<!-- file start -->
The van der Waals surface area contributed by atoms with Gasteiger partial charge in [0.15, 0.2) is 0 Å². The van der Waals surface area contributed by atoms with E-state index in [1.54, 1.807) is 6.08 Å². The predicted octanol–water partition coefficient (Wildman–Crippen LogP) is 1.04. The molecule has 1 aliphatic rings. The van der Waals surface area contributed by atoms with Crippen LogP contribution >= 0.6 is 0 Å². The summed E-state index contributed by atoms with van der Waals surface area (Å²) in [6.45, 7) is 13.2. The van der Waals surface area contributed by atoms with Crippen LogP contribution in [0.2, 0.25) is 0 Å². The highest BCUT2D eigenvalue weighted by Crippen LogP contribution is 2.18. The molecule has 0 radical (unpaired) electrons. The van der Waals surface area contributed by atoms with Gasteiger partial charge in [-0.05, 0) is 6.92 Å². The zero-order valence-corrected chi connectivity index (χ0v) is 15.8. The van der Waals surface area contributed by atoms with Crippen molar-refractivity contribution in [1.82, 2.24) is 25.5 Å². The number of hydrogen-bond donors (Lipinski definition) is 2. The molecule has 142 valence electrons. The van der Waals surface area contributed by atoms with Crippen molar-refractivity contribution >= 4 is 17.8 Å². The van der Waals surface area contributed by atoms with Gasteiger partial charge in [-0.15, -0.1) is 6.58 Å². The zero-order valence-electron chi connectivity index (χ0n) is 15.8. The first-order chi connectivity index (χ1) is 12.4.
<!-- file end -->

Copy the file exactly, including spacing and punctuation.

The van der Waals surface area contributed by atoms with Gasteiger partial charge in [0.15, 0.2) is 0 Å². The van der Waals surface area contributed by atoms with E-state index in [1.54, 1.807) is 6.08 Å². The predicted octanol–water partition coefficient (Wildman–Crippen LogP) is 1.04. The molecule has 1 aliphatic rings. The van der Waals surface area contributed by atoms with Crippen LogP contribution >= 0.6 is 0 Å². The summed E-state index contributed by atoms with van der Waals surface area (Å²) in [6.45, 7) is 13.2. The van der Waals surface area contributed by atoms with Crippen LogP contribution in [0.2, 0.25) is 0 Å². The highest BCUT2D eigenvalue weighted by Crippen LogP contribution is 2.18. The molecule has 0 radical (unpaired) electrons. The van der Waals surface area contributed by atoms with Gasteiger partial charge in [-0.05, 0) is 6.92 Å². The zero-order valence-corrected chi connectivity index (χ0v) is 15.8. The van der Waals surface area contributed by atoms with Crippen molar-refractivity contribution in [1.82, 2.24) is 25.5 Å². The number of hydrogen-bond donors (Lipinski definition) is 2. The molecule has 142 valence electrons. The van der Waals surface area contributed by atoms with Crippen molar-refractivity contribution >= 4 is 17.8 Å². The van der Waals surface area contributed by atoms with Gasteiger partial charge in [-0.15, -0.1) is 6.58 Å². The zero-order valence-electron chi connectivity index (χ0n) is 15.8. The first-order chi connectivity index (χ1) is 12.4.